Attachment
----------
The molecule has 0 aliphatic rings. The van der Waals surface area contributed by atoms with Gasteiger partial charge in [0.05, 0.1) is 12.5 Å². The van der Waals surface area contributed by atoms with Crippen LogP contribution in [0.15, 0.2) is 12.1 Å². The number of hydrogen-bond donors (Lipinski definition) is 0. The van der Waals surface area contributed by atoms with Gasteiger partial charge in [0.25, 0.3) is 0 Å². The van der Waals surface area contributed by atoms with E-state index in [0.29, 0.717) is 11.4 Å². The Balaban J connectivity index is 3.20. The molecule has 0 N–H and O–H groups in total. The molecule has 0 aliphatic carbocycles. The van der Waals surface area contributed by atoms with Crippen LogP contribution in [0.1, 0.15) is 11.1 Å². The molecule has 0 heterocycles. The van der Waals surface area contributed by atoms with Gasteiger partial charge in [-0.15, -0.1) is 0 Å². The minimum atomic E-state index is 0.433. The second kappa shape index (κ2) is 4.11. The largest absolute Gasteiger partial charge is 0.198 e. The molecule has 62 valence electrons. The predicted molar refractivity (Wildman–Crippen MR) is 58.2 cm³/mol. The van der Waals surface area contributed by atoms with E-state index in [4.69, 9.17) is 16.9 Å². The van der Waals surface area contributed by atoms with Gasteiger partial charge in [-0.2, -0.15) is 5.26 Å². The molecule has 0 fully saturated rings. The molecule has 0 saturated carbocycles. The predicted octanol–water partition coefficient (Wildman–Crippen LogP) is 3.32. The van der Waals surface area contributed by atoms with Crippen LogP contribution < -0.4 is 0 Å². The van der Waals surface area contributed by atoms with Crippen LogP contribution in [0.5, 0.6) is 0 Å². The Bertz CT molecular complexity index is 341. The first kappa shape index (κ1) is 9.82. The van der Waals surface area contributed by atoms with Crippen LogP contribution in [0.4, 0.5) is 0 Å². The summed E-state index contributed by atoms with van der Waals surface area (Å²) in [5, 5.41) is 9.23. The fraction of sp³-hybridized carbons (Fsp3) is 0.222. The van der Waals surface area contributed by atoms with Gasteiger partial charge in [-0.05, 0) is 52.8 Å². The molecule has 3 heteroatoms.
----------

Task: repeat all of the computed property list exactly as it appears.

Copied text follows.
The molecule has 0 aliphatic rings. The van der Waals surface area contributed by atoms with Gasteiger partial charge in [0.05, 0.1) is 12.5 Å². The van der Waals surface area contributed by atoms with Crippen LogP contribution in [0.15, 0.2) is 12.1 Å². The number of hydrogen-bond donors (Lipinski definition) is 0. The van der Waals surface area contributed by atoms with Gasteiger partial charge in [0.25, 0.3) is 0 Å². The van der Waals surface area contributed by atoms with E-state index in [0.29, 0.717) is 11.4 Å². The Balaban J connectivity index is 3.20. The molecule has 0 N–H and O–H groups in total. The molecule has 0 aliphatic carbocycles. The van der Waals surface area contributed by atoms with Crippen LogP contribution in [0.1, 0.15) is 11.1 Å². The molecule has 0 heterocycles. The van der Waals surface area contributed by atoms with Gasteiger partial charge in [-0.15, -0.1) is 0 Å². The minimum atomic E-state index is 0.433. The second kappa shape index (κ2) is 4.11. The largest absolute Gasteiger partial charge is 0.198 e. The molecule has 62 valence electrons. The predicted molar refractivity (Wildman–Crippen MR) is 58.2 cm³/mol. The van der Waals surface area contributed by atoms with E-state index in [4.69, 9.17) is 16.9 Å². The van der Waals surface area contributed by atoms with Gasteiger partial charge in [-0.2, -0.15) is 5.26 Å². The molecule has 0 fully saturated rings. The molecule has 0 saturated carbocycles. The predicted octanol–water partition coefficient (Wildman–Crippen LogP) is 3.32. The van der Waals surface area contributed by atoms with Crippen LogP contribution < -0.4 is 0 Å². The van der Waals surface area contributed by atoms with Crippen LogP contribution in [0.5, 0.6) is 0 Å². The Bertz CT molecular complexity index is 341. The first kappa shape index (κ1) is 9.82. The van der Waals surface area contributed by atoms with Crippen LogP contribution in [0.4, 0.5) is 0 Å². The summed E-state index contributed by atoms with van der Waals surface area (Å²) in [5, 5.41) is 9.23. The fraction of sp³-hybridized carbons (Fsp3) is 0.222. The van der Waals surface area contributed by atoms with Gasteiger partial charge in [-0.05, 0) is 52.8 Å². The molecule has 3 heteroatoms.